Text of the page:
Plant care: making the most of succulents

by Charlotte.Barnes on February 25, 2011

In the hot summer months it can be a struggle to find plants that will happily endure the heat and sunshine without losing any of their appeal. Succulents, a plant group often left in the shade, are more than willing to take centre stage during the summer. They are easy to care for, very low maintenance and attractive to look at with tightly packed rosettes and sculptural leaves.

Because they evolved in dry areas of the world, the care and conditions needed by different types of succulents to thrive are all very similar; they need free-draining compost, sunshine, fresh air and a period outdoors in the summer. In short, they are the perfect plants to display all year round.

A few tips to planting up and displaying succulents

  • Many succulents and cacti have short fibrous roots and prefer to be planted into shallow dishes and containers. Provide drainage holes in the bottom and line with pebbles or clean, broken up clay to ensure proper drainage.
  • If only planting up small numbers, it is worth buying special compost available from most garden centres.
  • Water infrequently in the summer – once a week or less – and cut this down again in the winter, as little as every 1-2 months. Never leave them standing in water.
  • There is no need to mist succulents; their main requirement is fresh air. If displayed indoors, stand them in an airy, well-ventilated place.


These are ideal if you’re looking for a gift for a man – with its clean lines and tidy finish (plastic cowboy and horse optional) this cactus garden will fascinate children.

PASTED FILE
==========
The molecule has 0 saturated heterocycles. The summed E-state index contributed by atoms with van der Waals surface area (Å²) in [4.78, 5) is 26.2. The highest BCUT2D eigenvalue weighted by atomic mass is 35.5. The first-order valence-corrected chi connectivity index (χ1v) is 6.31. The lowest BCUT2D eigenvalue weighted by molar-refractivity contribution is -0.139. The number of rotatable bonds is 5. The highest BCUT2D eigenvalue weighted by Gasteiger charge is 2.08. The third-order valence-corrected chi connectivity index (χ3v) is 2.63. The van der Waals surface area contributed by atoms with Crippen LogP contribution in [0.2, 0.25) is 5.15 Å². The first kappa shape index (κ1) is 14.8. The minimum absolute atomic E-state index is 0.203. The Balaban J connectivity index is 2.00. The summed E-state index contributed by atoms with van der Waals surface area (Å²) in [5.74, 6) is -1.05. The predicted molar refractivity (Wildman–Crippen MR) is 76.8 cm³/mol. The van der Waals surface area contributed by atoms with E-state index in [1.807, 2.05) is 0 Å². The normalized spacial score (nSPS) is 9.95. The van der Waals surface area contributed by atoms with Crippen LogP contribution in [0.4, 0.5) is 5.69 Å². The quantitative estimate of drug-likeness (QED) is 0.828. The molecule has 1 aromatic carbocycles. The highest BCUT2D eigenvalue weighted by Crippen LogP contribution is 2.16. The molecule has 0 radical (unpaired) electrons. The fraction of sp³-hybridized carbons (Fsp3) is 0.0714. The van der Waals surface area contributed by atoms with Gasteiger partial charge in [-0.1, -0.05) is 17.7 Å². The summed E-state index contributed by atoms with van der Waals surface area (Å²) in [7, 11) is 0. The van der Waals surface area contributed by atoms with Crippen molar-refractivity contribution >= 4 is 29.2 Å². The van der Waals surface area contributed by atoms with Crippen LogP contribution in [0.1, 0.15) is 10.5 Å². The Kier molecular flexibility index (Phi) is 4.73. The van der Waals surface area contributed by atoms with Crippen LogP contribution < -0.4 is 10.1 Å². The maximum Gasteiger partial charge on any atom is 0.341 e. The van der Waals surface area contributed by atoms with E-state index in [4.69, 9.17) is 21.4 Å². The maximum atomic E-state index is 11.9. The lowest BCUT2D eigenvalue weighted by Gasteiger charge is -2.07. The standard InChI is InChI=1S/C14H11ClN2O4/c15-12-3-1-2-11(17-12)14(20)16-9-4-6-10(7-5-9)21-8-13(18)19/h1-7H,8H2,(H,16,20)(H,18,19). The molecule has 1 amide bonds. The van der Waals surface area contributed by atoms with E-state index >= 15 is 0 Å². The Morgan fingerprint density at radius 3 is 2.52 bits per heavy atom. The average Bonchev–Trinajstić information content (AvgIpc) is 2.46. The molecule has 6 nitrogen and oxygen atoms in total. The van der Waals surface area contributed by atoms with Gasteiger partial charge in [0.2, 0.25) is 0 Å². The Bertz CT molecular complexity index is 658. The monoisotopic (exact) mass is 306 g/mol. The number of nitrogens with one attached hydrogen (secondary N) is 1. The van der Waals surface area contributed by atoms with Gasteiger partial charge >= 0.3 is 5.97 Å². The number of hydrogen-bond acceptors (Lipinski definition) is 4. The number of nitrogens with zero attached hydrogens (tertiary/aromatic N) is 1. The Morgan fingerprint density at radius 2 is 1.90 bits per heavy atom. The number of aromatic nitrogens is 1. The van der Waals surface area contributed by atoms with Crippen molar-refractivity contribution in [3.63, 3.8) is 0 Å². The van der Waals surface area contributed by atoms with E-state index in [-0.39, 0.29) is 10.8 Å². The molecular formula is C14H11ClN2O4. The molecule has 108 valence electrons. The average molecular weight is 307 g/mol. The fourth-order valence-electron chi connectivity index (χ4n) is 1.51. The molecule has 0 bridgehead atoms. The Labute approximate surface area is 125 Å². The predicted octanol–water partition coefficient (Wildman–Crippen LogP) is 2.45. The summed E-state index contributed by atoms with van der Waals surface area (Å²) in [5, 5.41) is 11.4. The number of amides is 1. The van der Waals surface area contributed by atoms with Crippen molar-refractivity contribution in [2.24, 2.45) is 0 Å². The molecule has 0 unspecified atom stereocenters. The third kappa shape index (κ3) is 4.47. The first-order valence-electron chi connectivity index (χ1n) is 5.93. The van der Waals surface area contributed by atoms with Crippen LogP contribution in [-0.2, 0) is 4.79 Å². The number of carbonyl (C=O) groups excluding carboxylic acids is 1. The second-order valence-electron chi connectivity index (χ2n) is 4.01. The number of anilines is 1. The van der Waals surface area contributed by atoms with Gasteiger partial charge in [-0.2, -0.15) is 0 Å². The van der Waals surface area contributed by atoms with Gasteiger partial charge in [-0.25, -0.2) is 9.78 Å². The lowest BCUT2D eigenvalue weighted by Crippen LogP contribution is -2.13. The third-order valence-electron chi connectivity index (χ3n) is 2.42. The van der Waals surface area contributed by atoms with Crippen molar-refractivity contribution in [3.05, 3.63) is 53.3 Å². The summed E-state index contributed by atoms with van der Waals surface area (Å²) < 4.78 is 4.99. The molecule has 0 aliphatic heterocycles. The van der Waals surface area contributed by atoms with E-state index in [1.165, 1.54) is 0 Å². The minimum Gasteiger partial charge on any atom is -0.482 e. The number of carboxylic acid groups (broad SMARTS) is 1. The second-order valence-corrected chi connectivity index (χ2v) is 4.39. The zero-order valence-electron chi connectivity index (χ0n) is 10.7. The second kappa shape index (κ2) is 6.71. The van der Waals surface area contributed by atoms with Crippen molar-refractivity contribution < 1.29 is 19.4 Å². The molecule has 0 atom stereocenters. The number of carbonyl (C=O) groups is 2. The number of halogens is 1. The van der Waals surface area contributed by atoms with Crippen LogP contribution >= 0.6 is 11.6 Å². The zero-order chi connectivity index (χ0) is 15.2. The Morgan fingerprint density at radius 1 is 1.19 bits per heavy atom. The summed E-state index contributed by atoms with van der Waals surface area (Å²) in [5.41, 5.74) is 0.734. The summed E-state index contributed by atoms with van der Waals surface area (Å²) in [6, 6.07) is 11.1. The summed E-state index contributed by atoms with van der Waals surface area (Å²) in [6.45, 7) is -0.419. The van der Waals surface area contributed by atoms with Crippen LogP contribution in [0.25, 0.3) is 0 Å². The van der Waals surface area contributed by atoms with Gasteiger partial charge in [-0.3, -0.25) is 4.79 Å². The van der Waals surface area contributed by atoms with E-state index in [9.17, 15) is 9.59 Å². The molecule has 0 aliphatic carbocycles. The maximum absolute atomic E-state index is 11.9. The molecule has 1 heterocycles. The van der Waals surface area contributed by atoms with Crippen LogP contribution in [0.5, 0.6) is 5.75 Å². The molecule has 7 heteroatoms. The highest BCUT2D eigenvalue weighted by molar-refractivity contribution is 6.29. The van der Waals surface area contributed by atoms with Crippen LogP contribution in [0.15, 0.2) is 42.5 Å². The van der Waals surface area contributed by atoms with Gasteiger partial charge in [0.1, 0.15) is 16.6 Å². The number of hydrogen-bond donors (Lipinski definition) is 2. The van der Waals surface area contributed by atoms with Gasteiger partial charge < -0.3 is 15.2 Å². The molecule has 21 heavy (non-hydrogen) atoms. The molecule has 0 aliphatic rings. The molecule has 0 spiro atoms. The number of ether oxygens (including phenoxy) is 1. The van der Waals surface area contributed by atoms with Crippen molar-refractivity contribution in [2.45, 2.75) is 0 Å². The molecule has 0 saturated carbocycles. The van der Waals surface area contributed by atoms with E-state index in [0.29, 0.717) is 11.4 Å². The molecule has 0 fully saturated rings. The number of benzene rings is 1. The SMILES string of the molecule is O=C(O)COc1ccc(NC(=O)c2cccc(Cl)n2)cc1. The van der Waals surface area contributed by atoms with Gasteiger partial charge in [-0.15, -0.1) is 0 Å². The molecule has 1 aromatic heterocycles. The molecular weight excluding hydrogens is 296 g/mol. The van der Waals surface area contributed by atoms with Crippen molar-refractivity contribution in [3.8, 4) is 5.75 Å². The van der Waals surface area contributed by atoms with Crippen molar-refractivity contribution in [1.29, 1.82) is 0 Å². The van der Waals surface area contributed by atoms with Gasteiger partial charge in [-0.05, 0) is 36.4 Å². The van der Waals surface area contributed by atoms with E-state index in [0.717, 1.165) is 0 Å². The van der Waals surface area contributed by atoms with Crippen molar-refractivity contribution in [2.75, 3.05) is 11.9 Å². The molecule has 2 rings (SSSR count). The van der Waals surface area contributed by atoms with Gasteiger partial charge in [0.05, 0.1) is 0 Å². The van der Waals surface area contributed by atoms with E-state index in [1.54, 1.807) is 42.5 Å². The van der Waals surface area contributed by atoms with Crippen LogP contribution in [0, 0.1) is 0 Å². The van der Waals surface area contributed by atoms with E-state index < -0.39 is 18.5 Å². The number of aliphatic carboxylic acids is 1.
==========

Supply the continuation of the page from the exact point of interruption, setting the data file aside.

Utilise your space outside if you can with this striking display of Semperviums – or Cobweb Houseleeks as they are more commonly known. Completely hardy, they thrive on neglect, love the heat and sun and will add class and style to your frontage, while more fragile varieties are wilting inside.


The stems of this intriguing plant can grow up to three feet long, although in doing so the foliage can become a little sparse. Overcome this by planting into an oversized container and swirling the stems around a network of twigs.


If you own a business and are trying to choose reception plants, then the spiky Aloe would be perfect. It’s a plant with real attitude and will survive even the warmest of situations.

Small is beautiful

For an outdoor table arrangement with a difference, plant sculptured Echeverias into individual containers; two or three grouped together or arranged in a line will compliment any barbeque or garden soiree. The fact that they will last all summer long is great too!

Make a style statement

This bench of differing shapes and styles of succulents planted in a mix of vintage containers has the feel of a Victorian hot house about it. Make this the centrepiece of any conservatory as it makes a very striking display.

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Charlotte Barnes

Post category: Flowers, Other Flowers  

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